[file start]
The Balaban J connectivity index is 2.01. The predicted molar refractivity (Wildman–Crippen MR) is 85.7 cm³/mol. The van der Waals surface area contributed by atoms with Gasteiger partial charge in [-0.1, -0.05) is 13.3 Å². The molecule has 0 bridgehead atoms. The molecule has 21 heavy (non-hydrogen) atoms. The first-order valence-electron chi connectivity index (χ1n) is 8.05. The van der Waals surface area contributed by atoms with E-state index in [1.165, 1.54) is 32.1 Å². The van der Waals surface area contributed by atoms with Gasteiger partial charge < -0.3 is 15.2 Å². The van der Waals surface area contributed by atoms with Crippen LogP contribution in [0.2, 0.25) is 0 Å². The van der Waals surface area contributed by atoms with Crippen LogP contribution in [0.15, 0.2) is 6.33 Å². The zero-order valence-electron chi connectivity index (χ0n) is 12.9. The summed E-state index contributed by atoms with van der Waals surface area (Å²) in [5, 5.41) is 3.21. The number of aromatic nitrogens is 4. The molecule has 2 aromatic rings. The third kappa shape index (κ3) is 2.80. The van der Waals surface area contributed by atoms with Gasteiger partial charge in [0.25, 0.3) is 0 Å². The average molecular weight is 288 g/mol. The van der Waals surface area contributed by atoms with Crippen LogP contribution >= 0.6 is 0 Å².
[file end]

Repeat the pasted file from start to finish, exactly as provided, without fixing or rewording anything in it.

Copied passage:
The Balaban J connectivity index is 2.01. The predicted molar refractivity (Wildman–Crippen MR) is 85.7 cm³/mol. The van der Waals surface area contributed by atoms with Gasteiger partial charge in [-0.1, -0.05) is 13.3 Å². The molecule has 0 bridgehead atoms. The molecule has 21 heavy (non-hydrogen) atoms. The first-order valence-electron chi connectivity index (χ1n) is 8.05. The van der Waals surface area contributed by atoms with E-state index in [1.165, 1.54) is 32.1 Å². The van der Waals surface area contributed by atoms with Gasteiger partial charge < -0.3 is 15.2 Å². The van der Waals surface area contributed by atoms with Crippen LogP contribution in [0.2, 0.25) is 0 Å². The van der Waals surface area contributed by atoms with Crippen LogP contribution in [0.15, 0.2) is 6.33 Å². The zero-order valence-electron chi connectivity index (χ0n) is 12.9. The summed E-state index contributed by atoms with van der Waals surface area (Å²) in [5, 5.41) is 3.21. The number of aromatic nitrogens is 4. The molecule has 2 aromatic rings. The third kappa shape index (κ3) is 2.80. The van der Waals surface area contributed by atoms with Gasteiger partial charge in [0.25, 0.3) is 0 Å². The average molecular weight is 288 g/mol. The van der Waals surface area contributed by atoms with Crippen LogP contribution >= 0.6 is 0 Å².